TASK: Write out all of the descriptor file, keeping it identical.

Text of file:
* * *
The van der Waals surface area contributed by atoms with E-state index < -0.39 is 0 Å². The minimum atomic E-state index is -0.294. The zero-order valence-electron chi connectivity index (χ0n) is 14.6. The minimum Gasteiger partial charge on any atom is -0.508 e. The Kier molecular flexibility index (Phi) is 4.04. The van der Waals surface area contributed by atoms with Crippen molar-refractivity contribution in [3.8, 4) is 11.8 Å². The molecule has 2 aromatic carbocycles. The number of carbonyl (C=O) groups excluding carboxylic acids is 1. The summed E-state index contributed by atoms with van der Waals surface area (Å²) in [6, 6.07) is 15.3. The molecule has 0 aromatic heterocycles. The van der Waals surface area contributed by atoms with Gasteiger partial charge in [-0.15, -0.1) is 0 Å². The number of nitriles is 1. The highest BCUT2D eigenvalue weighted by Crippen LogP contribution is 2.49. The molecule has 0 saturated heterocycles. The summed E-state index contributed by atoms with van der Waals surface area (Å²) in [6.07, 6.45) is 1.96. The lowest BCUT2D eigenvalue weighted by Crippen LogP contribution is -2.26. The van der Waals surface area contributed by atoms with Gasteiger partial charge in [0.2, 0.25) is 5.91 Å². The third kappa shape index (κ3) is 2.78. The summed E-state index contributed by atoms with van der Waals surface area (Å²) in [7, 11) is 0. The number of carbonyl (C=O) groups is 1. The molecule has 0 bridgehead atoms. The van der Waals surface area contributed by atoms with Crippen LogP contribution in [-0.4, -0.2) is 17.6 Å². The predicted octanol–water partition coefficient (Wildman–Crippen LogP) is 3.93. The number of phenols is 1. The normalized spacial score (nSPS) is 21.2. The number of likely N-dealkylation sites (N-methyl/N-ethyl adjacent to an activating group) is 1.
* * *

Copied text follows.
The van der Waals surface area contributed by atoms with E-state index < -0.39 is 0 Å². The minimum atomic E-state index is -0.294. The zero-order valence-electron chi connectivity index (χ0n) is 14.6. The minimum Gasteiger partial charge on any atom is -0.508 e. The Kier molecular flexibility index (Phi) is 4.04. The van der Waals surface area contributed by atoms with Crippen molar-refractivity contribution in [3.8, 4) is 11.8 Å². The molecule has 2 aromatic carbocycles. The number of carbonyl (C=O) groups excluding carboxylic acids is 1. The summed E-state index contributed by atoms with van der Waals surface area (Å²) in [6, 6.07) is 15.3. The molecule has 0 aromatic heterocycles. The van der Waals surface area contributed by atoms with Gasteiger partial charge in [-0.15, -0.1) is 0 Å². The number of nitriles is 1. The highest BCUT2D eigenvalue weighted by Crippen LogP contribution is 2.49. The molecule has 0 saturated heterocycles. The summed E-state index contributed by atoms with van der Waals surface area (Å²) in [6.07, 6.45) is 1.96. The lowest BCUT2D eigenvalue weighted by Crippen LogP contribution is -2.26. The van der Waals surface area contributed by atoms with Gasteiger partial charge in [0.2, 0.25) is 5.91 Å². The third kappa shape index (κ3) is 2.78. The summed E-state index contributed by atoms with van der Waals surface area (Å²) in [7, 11) is 0. The number of carbonyl (C=O) groups is 1. The molecule has 0 bridgehead atoms. The van der Waals surface area contributed by atoms with Crippen LogP contribution in [-0.4, -0.2) is 17.6 Å². The predicted octanol–water partition coefficient (Wildman–Crippen LogP) is 3.93. The number of phenols is 1. The normalized spacial score (nSPS) is 21.2. The number of likely N-dealkylation sites (N-methyl/N-ethyl adjacent to an activating group) is 1.